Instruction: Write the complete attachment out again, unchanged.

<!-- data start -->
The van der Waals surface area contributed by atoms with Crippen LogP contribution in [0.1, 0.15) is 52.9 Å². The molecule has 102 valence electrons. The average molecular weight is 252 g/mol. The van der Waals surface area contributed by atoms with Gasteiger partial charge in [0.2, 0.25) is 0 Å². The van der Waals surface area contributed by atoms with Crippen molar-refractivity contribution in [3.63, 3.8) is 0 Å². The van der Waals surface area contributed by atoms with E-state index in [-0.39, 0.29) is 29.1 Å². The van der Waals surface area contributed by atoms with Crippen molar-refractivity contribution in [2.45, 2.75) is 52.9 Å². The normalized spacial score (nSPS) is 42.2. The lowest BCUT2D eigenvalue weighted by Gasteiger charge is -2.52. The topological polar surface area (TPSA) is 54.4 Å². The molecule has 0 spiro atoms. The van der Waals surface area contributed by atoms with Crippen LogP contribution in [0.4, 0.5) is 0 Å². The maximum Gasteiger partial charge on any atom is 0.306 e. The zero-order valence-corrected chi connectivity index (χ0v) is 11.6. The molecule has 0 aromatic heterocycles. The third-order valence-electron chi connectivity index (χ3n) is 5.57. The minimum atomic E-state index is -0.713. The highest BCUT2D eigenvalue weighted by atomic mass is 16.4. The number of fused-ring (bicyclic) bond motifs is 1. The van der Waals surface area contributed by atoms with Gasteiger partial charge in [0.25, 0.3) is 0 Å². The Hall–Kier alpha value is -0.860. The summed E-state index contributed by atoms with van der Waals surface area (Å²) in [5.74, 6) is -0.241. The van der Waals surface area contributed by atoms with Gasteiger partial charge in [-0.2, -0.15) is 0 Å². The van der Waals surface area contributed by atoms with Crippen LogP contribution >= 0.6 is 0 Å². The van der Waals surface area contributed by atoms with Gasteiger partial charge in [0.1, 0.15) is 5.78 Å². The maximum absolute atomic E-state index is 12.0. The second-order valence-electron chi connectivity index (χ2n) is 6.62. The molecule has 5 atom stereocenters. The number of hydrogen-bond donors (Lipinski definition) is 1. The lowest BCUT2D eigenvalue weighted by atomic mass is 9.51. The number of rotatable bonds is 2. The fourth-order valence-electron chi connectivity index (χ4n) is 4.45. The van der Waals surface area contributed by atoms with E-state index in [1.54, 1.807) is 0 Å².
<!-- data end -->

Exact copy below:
The van der Waals surface area contributed by atoms with Crippen LogP contribution in [0.1, 0.15) is 52.9 Å². The molecule has 102 valence electrons. The average molecular weight is 252 g/mol. The van der Waals surface area contributed by atoms with Gasteiger partial charge in [0.2, 0.25) is 0 Å². The van der Waals surface area contributed by atoms with Crippen molar-refractivity contribution in [3.63, 3.8) is 0 Å². The van der Waals surface area contributed by atoms with E-state index in [-0.39, 0.29) is 29.1 Å². The van der Waals surface area contributed by atoms with Crippen molar-refractivity contribution in [2.45, 2.75) is 52.9 Å². The normalized spacial score (nSPS) is 42.2. The lowest BCUT2D eigenvalue weighted by Gasteiger charge is -2.52. The topological polar surface area (TPSA) is 54.4 Å². The molecule has 0 spiro atoms. The van der Waals surface area contributed by atoms with Crippen LogP contribution in [0.4, 0.5) is 0 Å². The maximum Gasteiger partial charge on any atom is 0.306 e. The zero-order valence-corrected chi connectivity index (χ0v) is 11.6. The molecule has 0 aromatic heterocycles. The third-order valence-electron chi connectivity index (χ3n) is 5.57. The minimum atomic E-state index is -0.713. The highest BCUT2D eigenvalue weighted by atomic mass is 16.4. The number of fused-ring (bicyclic) bond motifs is 1. The van der Waals surface area contributed by atoms with Gasteiger partial charge in [0.25, 0.3) is 0 Å². The Hall–Kier alpha value is -0.860. The summed E-state index contributed by atoms with van der Waals surface area (Å²) in [5.74, 6) is -0.241. The van der Waals surface area contributed by atoms with Gasteiger partial charge in [-0.2, -0.15) is 0 Å². The van der Waals surface area contributed by atoms with Crippen LogP contribution >= 0.6 is 0 Å². The van der Waals surface area contributed by atoms with Gasteiger partial charge in [0.1, 0.15) is 5.78 Å². The maximum absolute atomic E-state index is 12.0. The second-order valence-electron chi connectivity index (χ2n) is 6.62. The molecule has 5 atom stereocenters. The number of hydrogen-bond donors (Lipinski definition) is 1. The lowest BCUT2D eigenvalue weighted by atomic mass is 9.51. The number of rotatable bonds is 2. The fourth-order valence-electron chi connectivity index (χ4n) is 4.45. The van der Waals surface area contributed by atoms with E-state index in [1.54, 1.807) is 0 Å².